He may have researched it to some depth, but to me it seems he's bending the suttas to suite his view. See below (perhaps you might see otherwise):
It is noteworthy that the texts on the realization of stream-entry make no mention of any prior accomplishment in jhāna as a prerequisite for reaching the path. In fact, several texts show the breakthrough to stream-entry as occurring to someone without any prior meditative experience, simply by listening to the Buddha or an enlightened monk give a discourse on the Dhamma.
“No mention” doesn’t mean explicit “no prior jhāna” either. In fact, nothing needed as prerequisites including listening. According to Auto
and the AN 3.94
he quoted, even the Hitler would have become a sotapanna just like that!
It is noteworthy that this passage makes no mention of jhāna. While prior experience of jhāna would no doubt help to make the mind a more fit instrument for insight, it is surely significant that jhāna is not mentioned either as an accompaniment of the "entry upon the fixed course of rightness" or as a prerequisite for it.
It might be objected that several other passages on the two candidates for stream-entry implicitly include the jhānas among their meditative equipment. The details of these passages need not concern us here. What is of interest to us is that they assign to both the faith-follower and the Dhamma-follower the five spiritual faculties: faith, energy, mindfulness, concentration, and wisdom. The Indriya-saṃyutta states that the faculty of concentration "is to be seen among the four jhānas," and a definition of the concentration faculty includes the formula for the jhānas. Thus, if we argue deductively from these ascriptions and definitions, it would seem to follow as a matter of logic that both the Dhamma-follower and the faith-follower possess the jhānas. More broadly, since these faculties and powers belong to all noble disciples, not to monks alone, this might be held up as proof that all noble disciples, monks and lay followers, invariably possess the jhānas.
Yes, Indriya-saṃyutta states that the faculty of concentration which “is to be seen among the four jhānas” is among the meditative equipment of candidates for stream-entry. Eh … well ...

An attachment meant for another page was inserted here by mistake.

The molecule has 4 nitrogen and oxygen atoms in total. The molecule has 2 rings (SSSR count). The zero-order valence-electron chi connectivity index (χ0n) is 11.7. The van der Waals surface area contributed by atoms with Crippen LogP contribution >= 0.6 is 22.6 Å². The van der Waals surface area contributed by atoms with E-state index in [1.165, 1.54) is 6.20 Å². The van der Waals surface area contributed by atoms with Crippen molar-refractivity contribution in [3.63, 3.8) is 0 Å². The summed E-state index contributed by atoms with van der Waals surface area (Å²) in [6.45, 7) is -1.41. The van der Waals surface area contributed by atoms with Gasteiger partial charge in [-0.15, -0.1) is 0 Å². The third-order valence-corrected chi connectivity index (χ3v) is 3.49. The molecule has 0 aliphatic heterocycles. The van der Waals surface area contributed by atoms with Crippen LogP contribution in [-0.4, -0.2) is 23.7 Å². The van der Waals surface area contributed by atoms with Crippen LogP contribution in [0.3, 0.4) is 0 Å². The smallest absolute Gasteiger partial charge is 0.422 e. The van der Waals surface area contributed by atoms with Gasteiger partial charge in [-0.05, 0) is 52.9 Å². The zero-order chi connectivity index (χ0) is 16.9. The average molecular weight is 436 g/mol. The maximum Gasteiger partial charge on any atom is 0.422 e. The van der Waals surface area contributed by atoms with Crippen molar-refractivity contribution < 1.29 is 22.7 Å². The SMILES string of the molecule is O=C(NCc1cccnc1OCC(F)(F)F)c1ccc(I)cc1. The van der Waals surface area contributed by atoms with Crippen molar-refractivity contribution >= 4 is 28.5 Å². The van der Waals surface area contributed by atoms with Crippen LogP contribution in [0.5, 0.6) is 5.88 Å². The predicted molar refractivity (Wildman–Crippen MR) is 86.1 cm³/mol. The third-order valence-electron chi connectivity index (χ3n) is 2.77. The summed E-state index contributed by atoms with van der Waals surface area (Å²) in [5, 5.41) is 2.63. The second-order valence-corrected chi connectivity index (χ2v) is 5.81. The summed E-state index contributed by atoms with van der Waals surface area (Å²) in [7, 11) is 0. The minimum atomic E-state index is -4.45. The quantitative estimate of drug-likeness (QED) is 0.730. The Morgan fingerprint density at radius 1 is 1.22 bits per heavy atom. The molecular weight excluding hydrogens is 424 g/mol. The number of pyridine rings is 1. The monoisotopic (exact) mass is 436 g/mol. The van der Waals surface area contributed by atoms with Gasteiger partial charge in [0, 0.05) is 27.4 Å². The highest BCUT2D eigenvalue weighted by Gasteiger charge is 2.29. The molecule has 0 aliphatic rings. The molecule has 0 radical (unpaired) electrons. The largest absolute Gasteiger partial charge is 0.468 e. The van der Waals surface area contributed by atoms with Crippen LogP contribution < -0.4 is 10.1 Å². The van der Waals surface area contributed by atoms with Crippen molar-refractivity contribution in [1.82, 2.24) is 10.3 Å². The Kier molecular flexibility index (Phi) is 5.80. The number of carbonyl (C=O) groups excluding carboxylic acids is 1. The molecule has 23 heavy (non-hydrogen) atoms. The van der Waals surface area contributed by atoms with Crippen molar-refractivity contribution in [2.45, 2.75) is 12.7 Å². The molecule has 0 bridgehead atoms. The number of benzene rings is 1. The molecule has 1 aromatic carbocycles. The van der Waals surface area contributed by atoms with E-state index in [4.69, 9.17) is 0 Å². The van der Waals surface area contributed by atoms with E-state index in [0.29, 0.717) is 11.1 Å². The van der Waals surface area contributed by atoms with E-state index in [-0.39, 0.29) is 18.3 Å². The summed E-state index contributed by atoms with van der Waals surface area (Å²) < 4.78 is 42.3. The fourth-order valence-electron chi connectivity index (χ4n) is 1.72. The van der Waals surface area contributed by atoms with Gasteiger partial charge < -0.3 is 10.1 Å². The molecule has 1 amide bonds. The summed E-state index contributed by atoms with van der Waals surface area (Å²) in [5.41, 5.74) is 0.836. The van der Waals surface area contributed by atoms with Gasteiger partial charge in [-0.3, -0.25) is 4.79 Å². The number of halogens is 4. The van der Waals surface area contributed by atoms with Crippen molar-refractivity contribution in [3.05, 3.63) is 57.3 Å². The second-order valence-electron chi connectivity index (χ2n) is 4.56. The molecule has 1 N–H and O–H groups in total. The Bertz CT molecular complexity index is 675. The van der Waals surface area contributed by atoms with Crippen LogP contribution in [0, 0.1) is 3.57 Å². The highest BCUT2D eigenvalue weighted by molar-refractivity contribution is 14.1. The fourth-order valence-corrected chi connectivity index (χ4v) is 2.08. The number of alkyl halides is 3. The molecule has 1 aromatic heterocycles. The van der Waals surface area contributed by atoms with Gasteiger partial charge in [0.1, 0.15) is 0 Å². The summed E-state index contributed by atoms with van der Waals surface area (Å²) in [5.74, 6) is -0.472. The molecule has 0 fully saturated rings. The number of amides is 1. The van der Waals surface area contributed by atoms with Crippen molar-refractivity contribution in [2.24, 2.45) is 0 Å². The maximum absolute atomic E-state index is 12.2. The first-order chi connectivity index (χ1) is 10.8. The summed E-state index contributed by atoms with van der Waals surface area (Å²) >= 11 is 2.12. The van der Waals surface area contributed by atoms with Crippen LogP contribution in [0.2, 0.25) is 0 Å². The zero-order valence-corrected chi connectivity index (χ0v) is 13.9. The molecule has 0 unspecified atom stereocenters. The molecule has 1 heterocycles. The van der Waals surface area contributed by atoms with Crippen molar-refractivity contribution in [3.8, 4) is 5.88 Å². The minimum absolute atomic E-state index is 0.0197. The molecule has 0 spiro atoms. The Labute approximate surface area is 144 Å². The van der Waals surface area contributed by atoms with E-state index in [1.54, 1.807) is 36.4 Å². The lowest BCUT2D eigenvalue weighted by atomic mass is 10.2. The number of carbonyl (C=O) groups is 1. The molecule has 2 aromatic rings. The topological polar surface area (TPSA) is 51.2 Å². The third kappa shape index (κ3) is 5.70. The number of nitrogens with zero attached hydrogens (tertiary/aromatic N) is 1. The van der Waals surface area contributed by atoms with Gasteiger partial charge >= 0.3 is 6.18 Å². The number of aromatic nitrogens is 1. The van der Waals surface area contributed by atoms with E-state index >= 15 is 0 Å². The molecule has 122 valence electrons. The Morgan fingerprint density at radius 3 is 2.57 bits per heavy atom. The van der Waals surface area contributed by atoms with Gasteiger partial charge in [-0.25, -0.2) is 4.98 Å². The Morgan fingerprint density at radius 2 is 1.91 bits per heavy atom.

Such a conclusion would follow if we adopt a literal and deductive approach to the interpretation of the texts, but it is questionable whether such a hermeneutic is always appropriate when dealing with the formulaic definitions employed so often by the Nikāyas. To extract the intended meaning from such schematic definition, we require greater sensitivity to context, sensitivity guided by acquaintance with a wide assortment of relevant texts. Further, if we do opt for the literalist approach, then, since the passage simply inserts the formula for the four jhānas without qualification into the definition of the concentration faculty, we would have to conclude that all noble disciples, monks and lay followers alike, possess all four jhānas, not just one. Even more, they would have to possess the four jhānas already as faith-followers and Dhamma-followers, at the very entry to the path. This, however, seems too generous, and indicates that we need to be cautious in interpreting such formulaic definitions. In the case presently being considered, I would regard the use of the jhāna formula here as a way of showing the most eminent type of concentration to be developed by the noble disciple. I would not take it as a rigid pronouncement that all noble disciples actually possess all four jhānas, or even one of them.
Yet, “extracting the intended meaning” was a speciality of the likes of Buddhaghosa. However, let’s try it with great sensitivity:
Four jhānas > One jhāna > No jhāna > No etc.
But there is more to be said. When we attend closely to these texts, we see that a degree of flexibility is already built into them. In the analysis of the faculties at SN 48:9-10/V 197-98, the first sutta offers an alternative definition of the faculty of concentration that does not mention the four jhānas, while the following sutta gives both definitions conjointly. The alternative version runs thus: "And what, monks, is the faculty of concentration? Here, monks, a noble disciple gains concentration, gains one-pointedness of mind, having made release the object. This is called the faculty of concentration."
Yep! The degree of built-in flexibility to bend is 100%: The word “one-pointedness” =/= the word “jhāna”. Proven!
“Greater in battle than the man who would conquer a thousand-thousand men, is he who would conquer just one—himself.”